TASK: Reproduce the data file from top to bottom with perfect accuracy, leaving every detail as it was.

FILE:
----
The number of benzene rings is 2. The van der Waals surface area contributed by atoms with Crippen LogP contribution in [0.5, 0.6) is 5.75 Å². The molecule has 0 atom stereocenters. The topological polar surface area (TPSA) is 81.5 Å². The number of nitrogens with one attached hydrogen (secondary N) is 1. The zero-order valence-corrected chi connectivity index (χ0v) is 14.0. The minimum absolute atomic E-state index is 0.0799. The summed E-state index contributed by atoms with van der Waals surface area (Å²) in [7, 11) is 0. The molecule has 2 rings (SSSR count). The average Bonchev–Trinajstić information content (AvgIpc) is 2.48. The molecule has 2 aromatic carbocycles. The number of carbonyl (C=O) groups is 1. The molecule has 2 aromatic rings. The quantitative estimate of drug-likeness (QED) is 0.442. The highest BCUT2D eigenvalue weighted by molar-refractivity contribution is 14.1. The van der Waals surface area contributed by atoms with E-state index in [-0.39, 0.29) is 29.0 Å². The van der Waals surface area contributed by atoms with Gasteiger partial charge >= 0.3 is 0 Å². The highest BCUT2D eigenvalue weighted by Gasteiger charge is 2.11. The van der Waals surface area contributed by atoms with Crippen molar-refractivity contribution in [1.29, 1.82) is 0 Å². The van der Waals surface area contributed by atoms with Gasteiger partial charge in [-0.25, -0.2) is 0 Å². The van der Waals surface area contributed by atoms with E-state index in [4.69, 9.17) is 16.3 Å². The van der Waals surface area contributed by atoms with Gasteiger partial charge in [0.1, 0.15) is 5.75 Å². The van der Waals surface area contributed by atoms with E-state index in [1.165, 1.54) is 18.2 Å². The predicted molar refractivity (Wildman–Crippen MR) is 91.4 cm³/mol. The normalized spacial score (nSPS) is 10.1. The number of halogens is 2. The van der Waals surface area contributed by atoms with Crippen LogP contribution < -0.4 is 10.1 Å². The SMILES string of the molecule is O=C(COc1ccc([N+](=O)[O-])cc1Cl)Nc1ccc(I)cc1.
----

The number of benzene rings is 2. The van der Waals surface area contributed by atoms with Crippen LogP contribution in [0.5, 0.6) is 5.75 Å². The molecule has 0 atom stereocenters. The topological polar surface area (TPSA) is 81.5 Å². The number of nitrogens with one attached hydrogen (secondary N) is 1. The zero-order valence-corrected chi connectivity index (χ0v) is 14.0. The minimum absolute atomic E-state index is 0.0799. The summed E-state index contributed by atoms with van der Waals surface area (Å²) in [7, 11) is 0. The molecule has 2 rings (SSSR count). The average Bonchev–Trinajstić information content (AvgIpc) is 2.48. The molecule has 2 aromatic carbocycles. The number of carbonyl (C=O) groups is 1. The molecule has 2 aromatic rings. The quantitative estimate of drug-likeness (QED) is 0.442. The highest BCUT2D eigenvalue weighted by molar-refractivity contribution is 14.1. The van der Waals surface area contributed by atoms with E-state index in [-0.39, 0.29) is 29.0 Å². The van der Waals surface area contributed by atoms with Gasteiger partial charge >= 0.3 is 0 Å². The highest BCUT2D eigenvalue weighted by Gasteiger charge is 2.11. The van der Waals surface area contributed by atoms with Crippen molar-refractivity contribution in [1.29, 1.82) is 0 Å². The van der Waals surface area contributed by atoms with Gasteiger partial charge in [-0.25, -0.2) is 0 Å². The van der Waals surface area contributed by atoms with E-state index in [4.69, 9.17) is 16.3 Å². The van der Waals surface area contributed by atoms with Gasteiger partial charge in [0.1, 0.15) is 5.75 Å². The van der Waals surface area contributed by atoms with E-state index in [1.165, 1.54) is 18.2 Å². The predicted molar refractivity (Wildman–Crippen MR) is 91.4 cm³/mol. The normalized spacial score (nSPS) is 10.1. The number of halogens is 2. The van der Waals surface area contributed by atoms with Crippen LogP contribution < -0.4 is 10.1 Å². The SMILES string of the molecule is O=C(COc1ccc([N+](=O)[O-])cc1Cl)Nc1ccc(I)cc1.